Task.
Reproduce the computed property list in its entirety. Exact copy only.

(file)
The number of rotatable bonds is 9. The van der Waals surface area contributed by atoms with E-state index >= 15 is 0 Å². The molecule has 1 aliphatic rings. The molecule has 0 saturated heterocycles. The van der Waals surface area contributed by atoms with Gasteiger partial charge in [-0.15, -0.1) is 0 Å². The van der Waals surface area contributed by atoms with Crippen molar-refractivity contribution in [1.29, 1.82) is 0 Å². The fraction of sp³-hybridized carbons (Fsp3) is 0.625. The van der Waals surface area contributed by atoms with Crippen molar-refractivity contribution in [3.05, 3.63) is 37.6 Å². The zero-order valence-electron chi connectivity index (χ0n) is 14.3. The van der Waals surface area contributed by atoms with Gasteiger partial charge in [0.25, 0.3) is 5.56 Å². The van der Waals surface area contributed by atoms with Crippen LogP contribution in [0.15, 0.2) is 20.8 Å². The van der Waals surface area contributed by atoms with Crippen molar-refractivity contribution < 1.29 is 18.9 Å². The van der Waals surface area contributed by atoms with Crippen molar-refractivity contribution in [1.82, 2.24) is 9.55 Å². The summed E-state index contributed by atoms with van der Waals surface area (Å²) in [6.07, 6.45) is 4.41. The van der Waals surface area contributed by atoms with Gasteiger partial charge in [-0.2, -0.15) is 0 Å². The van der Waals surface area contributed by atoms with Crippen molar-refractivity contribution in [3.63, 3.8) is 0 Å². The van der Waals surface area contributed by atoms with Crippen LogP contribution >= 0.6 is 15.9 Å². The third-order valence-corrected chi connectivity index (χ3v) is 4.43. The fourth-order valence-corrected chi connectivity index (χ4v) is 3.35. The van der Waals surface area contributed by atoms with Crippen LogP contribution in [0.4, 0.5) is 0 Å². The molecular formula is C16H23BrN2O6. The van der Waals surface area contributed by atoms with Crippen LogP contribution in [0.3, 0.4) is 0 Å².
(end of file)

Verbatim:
The number of rotatable bonds is 9. The van der Waals surface area contributed by atoms with E-state index >= 15 is 0 Å². The molecule has 1 aliphatic rings. The molecule has 0 saturated heterocycles. The van der Waals surface area contributed by atoms with Gasteiger partial charge in [-0.15, -0.1) is 0 Å². The van der Waals surface area contributed by atoms with Crippen molar-refractivity contribution in [1.29, 1.82) is 0 Å². The fraction of sp³-hybridized carbons (Fsp3) is 0.625. The van der Waals surface area contributed by atoms with Crippen molar-refractivity contribution in [3.05, 3.63) is 37.6 Å². The zero-order valence-electron chi connectivity index (χ0n) is 14.3. The van der Waals surface area contributed by atoms with Gasteiger partial charge in [0.25, 0.3) is 5.56 Å². The van der Waals surface area contributed by atoms with Crippen LogP contribution in [0.15, 0.2) is 20.8 Å². The van der Waals surface area contributed by atoms with Crippen molar-refractivity contribution < 1.29 is 18.9 Å². The van der Waals surface area contributed by atoms with Crippen molar-refractivity contribution in [1.82, 2.24) is 9.55 Å². The summed E-state index contributed by atoms with van der Waals surface area (Å²) in [6.07, 6.45) is 4.41. The van der Waals surface area contributed by atoms with Gasteiger partial charge in [-0.2, -0.15) is 0 Å². The van der Waals surface area contributed by atoms with Crippen molar-refractivity contribution in [3.63, 3.8) is 0 Å². The van der Waals surface area contributed by atoms with Crippen LogP contribution >= 0.6 is 15.9 Å². The third-order valence-corrected chi connectivity index (χ3v) is 4.43. The fourth-order valence-corrected chi connectivity index (χ4v) is 3.35. The van der Waals surface area contributed by atoms with Crippen LogP contribution in [0.4, 0.5) is 0 Å². The molecular formula is C16H23BrN2O6. The van der Waals surface area contributed by atoms with Crippen LogP contribution in [0.3, 0.4) is 0 Å².